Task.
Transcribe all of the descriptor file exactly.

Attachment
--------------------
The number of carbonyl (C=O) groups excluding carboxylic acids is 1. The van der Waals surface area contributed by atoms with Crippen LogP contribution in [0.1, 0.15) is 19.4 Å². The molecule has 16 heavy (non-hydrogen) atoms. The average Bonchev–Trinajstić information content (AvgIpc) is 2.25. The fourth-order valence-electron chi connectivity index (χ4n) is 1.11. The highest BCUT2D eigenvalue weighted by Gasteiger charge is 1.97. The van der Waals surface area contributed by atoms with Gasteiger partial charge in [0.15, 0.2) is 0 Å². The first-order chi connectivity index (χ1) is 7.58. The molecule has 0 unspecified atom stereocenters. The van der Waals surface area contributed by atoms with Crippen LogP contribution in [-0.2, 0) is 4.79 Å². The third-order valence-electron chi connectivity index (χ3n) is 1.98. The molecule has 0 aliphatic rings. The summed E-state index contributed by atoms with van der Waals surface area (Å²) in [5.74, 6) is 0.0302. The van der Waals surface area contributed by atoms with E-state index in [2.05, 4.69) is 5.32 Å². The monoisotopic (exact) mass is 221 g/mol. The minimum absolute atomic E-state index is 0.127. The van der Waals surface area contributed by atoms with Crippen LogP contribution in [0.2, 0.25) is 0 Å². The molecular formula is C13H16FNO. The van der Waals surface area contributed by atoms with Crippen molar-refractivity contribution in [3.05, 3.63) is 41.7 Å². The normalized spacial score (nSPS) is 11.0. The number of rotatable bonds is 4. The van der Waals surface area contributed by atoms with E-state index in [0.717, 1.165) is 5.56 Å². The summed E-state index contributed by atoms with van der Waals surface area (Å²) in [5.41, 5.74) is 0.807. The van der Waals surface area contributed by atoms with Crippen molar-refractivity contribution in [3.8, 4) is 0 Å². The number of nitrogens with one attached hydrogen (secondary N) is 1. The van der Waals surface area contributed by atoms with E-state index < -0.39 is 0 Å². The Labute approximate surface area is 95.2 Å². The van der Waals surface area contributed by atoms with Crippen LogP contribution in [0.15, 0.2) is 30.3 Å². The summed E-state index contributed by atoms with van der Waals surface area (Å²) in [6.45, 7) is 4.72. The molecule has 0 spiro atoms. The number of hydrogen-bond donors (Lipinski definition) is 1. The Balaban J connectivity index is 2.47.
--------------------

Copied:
The number of carbonyl (C=O) groups excluding carboxylic acids is 1. The van der Waals surface area contributed by atoms with Crippen LogP contribution in [0.1, 0.15) is 19.4 Å². The molecule has 16 heavy (non-hydrogen) atoms. The average Bonchev–Trinajstić information content (AvgIpc) is 2.25. The fourth-order valence-electron chi connectivity index (χ4n) is 1.11. The highest BCUT2D eigenvalue weighted by Gasteiger charge is 1.97. The van der Waals surface area contributed by atoms with Gasteiger partial charge in [0.15, 0.2) is 0 Å². The first-order chi connectivity index (χ1) is 7.58. The molecule has 0 unspecified atom stereocenters. The van der Waals surface area contributed by atoms with Crippen LogP contribution in [-0.2, 0) is 4.79 Å². The third-order valence-electron chi connectivity index (χ3n) is 1.98. The molecule has 0 aliphatic rings. The summed E-state index contributed by atoms with van der Waals surface area (Å²) in [5.74, 6) is 0.0302. The van der Waals surface area contributed by atoms with E-state index in [2.05, 4.69) is 5.32 Å². The monoisotopic (exact) mass is 221 g/mol. The minimum absolute atomic E-state index is 0.127. The van der Waals surface area contributed by atoms with Crippen LogP contribution in [0.2, 0.25) is 0 Å². The molecular formula is C13H16FNO. The van der Waals surface area contributed by atoms with Crippen molar-refractivity contribution in [3.05, 3.63) is 41.7 Å². The normalized spacial score (nSPS) is 11.0. The number of rotatable bonds is 4. The van der Waals surface area contributed by atoms with E-state index in [0.717, 1.165) is 5.56 Å². The summed E-state index contributed by atoms with van der Waals surface area (Å²) in [5.41, 5.74) is 0.807. The van der Waals surface area contributed by atoms with Crippen molar-refractivity contribution in [3.8, 4) is 0 Å². The number of nitrogens with one attached hydrogen (secondary N) is 1. The van der Waals surface area contributed by atoms with E-state index < -0.39 is 0 Å². The Labute approximate surface area is 95.2 Å². The van der Waals surface area contributed by atoms with Crippen LogP contribution in [0.15, 0.2) is 30.3 Å². The summed E-state index contributed by atoms with van der Waals surface area (Å²) in [6.45, 7) is 4.72. The molecule has 0 spiro atoms. The number of hydrogen-bond donors (Lipinski definition) is 1. The Balaban J connectivity index is 2.47.